The things that I learned in this week’s webinar is truly transferable to my own teaching practice as I mentioned above. I always think about the gender-related issues in my own practicum site. In addition to the efforts I had, the concepts that this week’s webinar taught me would be quite helpful for me to come up with different kinds of materials to be practiced in my classroom. For example, using short stories in classrooms filled by young learners to overcome stereotypes and using certain types of texts in a classroom filled with teenagers to discuss about gender-related issues, factors and roles would be extremely useful to establish a kind of environment where the students can share their own opinions about this matter and realize the other side of issues, as well.

Since I had an opportunity in this project to talk and think about this issue in detail, I now feel more comfortable to talk about gender roles in my classrooms. I usually remained neutral even though there were students around me with whom I shared similar opinions about these issues. I didn’t want to be seen as the teacher who selects sides since the young learners tend to feel like this when they see a teacher with different opinions. However, I now feel that I was doing wrong the whole time. I should provide students with evidences, articles about gender-related issues such as misconceptions of gender roles in society to shape their ideas in a positive and democratic way.

8th Grade Mastermind Coursebook Analysis in Terms of Environmental Issues

Posted On 2/7/2019 6:57:00 PM, 4Comments

The coursebook I analyzed was the one that was used by 8th Grade students throughout the Turkey. First of all, the book is the newest version that was published by the Ministry of Education for the English course. The reason I’ve chosen this grade and the book is that I wondered if the students are aware of the dangers and other kinds of issues that are related to the environment by only just studying this book for an entire year by themselves in the English courses. Also, the activities that are related to the social justice and environmental issues mostly based on reading activities where students are asked to read a certain passage that raises an awareness to question the environment they are in.

(Picture 1.1) 

Let’s take the last Unit called ‘’Natural Forces’’ into consideration. Firstly, the unit is centered on the natural disasters such as earthquakes, floods, erosions and so on. Secondly, the unit contains several structures like modal verbs to enable the students to talk about the issues that stem from nature. The reason why these are important is that the book acts like a guide for the students to both criticize these issues and practice the language simultaneously. However, coursebooks mostly contain traditional activities to be practiced in the classroom. In this unit, there is an activity at the last part of the unit (Picture 1.1). In this activity, the students are expected to read a brochure that is provided in the activity and come up with different mottos for the issue stated in it. The first thing we see in this activity is the motto ‘’Save water before it’s too late’’. Now, this activity can be a perfect milestone for social justice education in our classrooms. The single flower’s place in soil that suffer from drought gives a huge recognition of how the issue becomes serious. The important thing to realize is that even if the activities are centered on grammar or other kinds of language skills to teach English, the students are given an opportunity to create their own motto about the water shortage particularly. This can provide an insight for the students to look into the matter more seriously. Most students can see coursebooks as the ‘’lessons’’ but when the facts and important issues are embedded in these coursebooks, both the teachers and the students can come to a conclusion to cover these issues in the lesson. This activity is a guide for teachers to cover ‘’social justice’’ in their lesson hours. Also, it is an activity which can be applied easily since it does not require some materials to be gathered together. In addition, stating NASA’s data on the subject contributes a lot in terms of verification and reliability. The message given in the activity is that we have concrete examples and evidences to look into the environmental issues deeply and seriously.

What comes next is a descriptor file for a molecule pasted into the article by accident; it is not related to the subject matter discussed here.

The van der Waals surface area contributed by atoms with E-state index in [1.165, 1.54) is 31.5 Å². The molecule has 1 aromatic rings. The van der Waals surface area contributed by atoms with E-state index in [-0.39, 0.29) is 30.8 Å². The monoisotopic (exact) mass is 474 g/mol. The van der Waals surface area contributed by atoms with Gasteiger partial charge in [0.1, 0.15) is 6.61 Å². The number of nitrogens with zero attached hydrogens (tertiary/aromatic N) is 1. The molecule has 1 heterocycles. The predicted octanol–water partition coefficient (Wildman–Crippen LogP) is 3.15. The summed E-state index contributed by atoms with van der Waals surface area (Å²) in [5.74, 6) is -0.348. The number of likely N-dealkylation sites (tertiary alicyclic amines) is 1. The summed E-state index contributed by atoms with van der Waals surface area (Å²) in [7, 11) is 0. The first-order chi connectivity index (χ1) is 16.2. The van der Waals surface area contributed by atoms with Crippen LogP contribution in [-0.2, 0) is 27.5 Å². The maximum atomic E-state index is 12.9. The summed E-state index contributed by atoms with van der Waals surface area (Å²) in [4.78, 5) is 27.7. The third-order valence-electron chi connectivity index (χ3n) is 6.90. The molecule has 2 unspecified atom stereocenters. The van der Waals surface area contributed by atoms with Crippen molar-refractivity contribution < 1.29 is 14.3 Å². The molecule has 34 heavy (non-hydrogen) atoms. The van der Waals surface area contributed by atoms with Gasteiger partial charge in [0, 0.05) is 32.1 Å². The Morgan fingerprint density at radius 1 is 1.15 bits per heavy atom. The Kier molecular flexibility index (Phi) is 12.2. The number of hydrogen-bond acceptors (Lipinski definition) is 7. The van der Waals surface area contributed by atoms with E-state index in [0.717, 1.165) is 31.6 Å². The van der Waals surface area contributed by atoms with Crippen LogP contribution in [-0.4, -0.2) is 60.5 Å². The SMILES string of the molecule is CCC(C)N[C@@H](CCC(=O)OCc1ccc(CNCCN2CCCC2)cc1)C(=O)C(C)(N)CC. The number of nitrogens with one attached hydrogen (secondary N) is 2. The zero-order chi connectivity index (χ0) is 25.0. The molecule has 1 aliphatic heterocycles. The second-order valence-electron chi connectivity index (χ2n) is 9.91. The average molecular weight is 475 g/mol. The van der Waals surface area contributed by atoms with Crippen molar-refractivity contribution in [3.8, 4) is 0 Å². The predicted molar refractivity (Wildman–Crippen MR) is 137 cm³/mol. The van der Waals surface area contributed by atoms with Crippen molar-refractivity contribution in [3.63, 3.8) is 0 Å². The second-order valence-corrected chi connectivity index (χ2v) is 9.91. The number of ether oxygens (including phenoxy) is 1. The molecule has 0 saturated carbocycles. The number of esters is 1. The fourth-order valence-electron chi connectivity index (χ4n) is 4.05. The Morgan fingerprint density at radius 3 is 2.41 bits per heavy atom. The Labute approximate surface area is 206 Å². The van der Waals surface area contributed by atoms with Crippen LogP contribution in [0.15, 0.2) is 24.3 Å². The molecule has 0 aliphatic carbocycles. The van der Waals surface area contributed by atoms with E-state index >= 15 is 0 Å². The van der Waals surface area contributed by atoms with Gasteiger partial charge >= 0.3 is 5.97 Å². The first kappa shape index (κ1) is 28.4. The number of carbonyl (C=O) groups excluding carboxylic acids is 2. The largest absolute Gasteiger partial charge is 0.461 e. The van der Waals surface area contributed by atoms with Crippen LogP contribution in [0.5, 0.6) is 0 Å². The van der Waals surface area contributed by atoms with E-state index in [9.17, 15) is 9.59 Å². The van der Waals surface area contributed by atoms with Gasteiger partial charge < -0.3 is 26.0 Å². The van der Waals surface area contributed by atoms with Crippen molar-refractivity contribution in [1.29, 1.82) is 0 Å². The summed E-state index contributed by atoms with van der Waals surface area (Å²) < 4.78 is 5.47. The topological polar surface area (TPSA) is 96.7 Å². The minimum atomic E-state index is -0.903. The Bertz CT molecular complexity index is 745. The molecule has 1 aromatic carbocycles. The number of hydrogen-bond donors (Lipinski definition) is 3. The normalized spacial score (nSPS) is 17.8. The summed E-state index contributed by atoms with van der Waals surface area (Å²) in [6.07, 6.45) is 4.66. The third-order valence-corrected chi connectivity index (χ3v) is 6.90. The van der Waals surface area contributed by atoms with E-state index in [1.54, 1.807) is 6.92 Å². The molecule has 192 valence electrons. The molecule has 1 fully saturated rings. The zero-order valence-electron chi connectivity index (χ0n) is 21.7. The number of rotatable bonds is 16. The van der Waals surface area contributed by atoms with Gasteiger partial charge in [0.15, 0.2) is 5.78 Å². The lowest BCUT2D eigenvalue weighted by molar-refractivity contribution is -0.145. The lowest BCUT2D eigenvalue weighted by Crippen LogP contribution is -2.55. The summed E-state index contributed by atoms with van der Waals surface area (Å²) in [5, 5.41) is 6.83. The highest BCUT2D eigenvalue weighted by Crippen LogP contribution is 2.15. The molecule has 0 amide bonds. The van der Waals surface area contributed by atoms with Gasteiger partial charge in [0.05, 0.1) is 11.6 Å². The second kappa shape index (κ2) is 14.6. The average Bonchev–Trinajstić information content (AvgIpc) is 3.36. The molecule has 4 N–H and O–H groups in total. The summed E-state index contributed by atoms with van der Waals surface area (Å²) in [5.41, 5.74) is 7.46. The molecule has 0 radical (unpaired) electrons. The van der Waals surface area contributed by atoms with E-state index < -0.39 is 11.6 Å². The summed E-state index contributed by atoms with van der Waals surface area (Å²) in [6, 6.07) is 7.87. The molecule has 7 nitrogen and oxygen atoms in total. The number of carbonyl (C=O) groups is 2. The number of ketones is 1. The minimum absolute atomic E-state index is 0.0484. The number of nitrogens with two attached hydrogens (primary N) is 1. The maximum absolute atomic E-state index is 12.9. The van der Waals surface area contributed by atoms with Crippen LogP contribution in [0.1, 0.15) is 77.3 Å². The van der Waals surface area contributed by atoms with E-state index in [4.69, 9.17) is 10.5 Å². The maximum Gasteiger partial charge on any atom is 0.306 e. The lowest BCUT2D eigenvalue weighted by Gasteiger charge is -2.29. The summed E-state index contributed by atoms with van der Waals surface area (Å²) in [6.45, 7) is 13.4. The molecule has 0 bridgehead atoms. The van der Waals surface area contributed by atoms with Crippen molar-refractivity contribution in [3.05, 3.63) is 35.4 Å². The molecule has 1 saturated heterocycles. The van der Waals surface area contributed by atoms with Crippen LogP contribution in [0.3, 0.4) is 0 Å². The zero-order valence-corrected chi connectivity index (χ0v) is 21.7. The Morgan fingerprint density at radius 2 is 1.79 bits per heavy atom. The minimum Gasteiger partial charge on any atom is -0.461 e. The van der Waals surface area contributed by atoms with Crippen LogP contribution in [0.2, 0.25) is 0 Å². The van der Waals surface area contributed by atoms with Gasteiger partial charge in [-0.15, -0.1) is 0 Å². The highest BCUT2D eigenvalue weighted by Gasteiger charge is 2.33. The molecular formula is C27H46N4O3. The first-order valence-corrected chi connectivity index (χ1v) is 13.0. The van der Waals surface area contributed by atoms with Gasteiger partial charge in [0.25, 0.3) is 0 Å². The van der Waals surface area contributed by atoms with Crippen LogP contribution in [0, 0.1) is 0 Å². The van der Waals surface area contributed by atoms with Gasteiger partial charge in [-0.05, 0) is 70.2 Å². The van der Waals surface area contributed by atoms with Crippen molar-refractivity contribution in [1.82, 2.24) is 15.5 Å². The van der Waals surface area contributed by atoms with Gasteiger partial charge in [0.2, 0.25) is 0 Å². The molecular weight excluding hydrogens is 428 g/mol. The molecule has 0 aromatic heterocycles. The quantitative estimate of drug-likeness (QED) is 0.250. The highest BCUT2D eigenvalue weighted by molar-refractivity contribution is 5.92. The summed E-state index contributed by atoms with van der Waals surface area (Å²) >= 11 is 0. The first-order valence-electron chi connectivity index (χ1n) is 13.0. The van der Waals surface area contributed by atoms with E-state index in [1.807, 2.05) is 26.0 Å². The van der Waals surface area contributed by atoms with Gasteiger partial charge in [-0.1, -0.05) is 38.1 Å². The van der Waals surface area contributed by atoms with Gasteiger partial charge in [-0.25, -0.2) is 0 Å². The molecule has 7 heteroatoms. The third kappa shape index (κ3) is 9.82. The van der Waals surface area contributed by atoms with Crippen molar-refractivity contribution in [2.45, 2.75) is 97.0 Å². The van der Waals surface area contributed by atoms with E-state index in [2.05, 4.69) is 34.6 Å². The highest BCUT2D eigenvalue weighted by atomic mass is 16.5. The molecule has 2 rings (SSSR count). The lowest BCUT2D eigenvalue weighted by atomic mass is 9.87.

(Picture 1.2) 

In the same unit, there is another activity that is centered on global warming (Picture 1.2). This reading activity focuses on Earth’s heating up to death. The humans are identified as the number one cause of this problem due to the release of heat-trapping gases. So, even this unit’s main area is to study the natural disasters, it is also important to look at the issues that humans brought to the environment. In this reading text, the humans are to blame. In addition, the pictures of a polar bear and an earth at the edge of dying are quite appealing and attractive to read the text in a detailed and interpretive manner. The question of the activity invokes a discussion and brainstorming among the students. However, it would be better if the question is turned into a kind of discussion that emerges empathy towards the polar bears that see the evidences of climate change. For example, a question like ‘’Imagine that you’re a polar bear. What would you do if you see a block of ice (which is your home) breaking apart in front of your eyes?’’ would provide an insight to both discuss and feel the issue in-depth.